In BC the government will cover your child to be assessed, but there is a wait list for this assessment. When we were referred they were guessing the wait list was a year but I was hearing lots of feedback that people waited the year and then waited up to 6 months more so totally 12-18 months. The issue with this is that children under 6 who get a diagnosis with this assessment receive $22,000 a year to be applied towards therapies and some equipment. So, beyond the fact that I wasn’t willing to wait to hear what an experts opinion was on my son it made no financial sense to me because once your child turns 6 the funding becomes $6000 a year and Rowen was 3 years old and I wanted to receive as much money as we could.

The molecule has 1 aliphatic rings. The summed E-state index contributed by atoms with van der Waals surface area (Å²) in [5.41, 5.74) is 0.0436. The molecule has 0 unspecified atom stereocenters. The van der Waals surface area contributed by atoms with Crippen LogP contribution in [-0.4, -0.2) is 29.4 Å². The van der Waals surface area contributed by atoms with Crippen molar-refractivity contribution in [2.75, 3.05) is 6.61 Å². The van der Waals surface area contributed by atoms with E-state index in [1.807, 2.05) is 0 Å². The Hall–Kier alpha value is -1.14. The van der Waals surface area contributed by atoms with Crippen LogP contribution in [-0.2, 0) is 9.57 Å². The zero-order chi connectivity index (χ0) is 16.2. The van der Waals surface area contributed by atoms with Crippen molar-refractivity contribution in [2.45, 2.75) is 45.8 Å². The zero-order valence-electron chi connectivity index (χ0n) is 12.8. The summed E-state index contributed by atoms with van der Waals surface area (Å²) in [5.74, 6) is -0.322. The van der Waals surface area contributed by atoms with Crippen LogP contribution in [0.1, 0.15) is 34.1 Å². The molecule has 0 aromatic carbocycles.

The other option was a private assessment. These assessments consist of a Psychologist, Paediatrician and Speech & Language Pathologist doing three different sets of evaluations. For us it included parent interviews, child observations and a few different standardized tests. At the end of it all each professional gives a written report of their findings as well as a diagnosis (or not). We were referred by our paediatrician to Monarch House in Burnaby. I didn’t do much research besides looking up Monarch House and then going in for a complimentary consultation. I think the consultation is a great starting place and was very thankful for that. I liked all the professionals we had and appreciated their opinions and had no issues with Monarch House. Since completing the assessments I have now seen how many options for private assessments there are and have seen some negative feedback about Monarch. I have also heard they are the most expensive private assessments and if money was a concern than maybe I would suggest looking around. In totally it was about $3500- 4000 for his Assessment. It consisted of one consultation appointment that Rowen and myself went to and then three days of actual testing.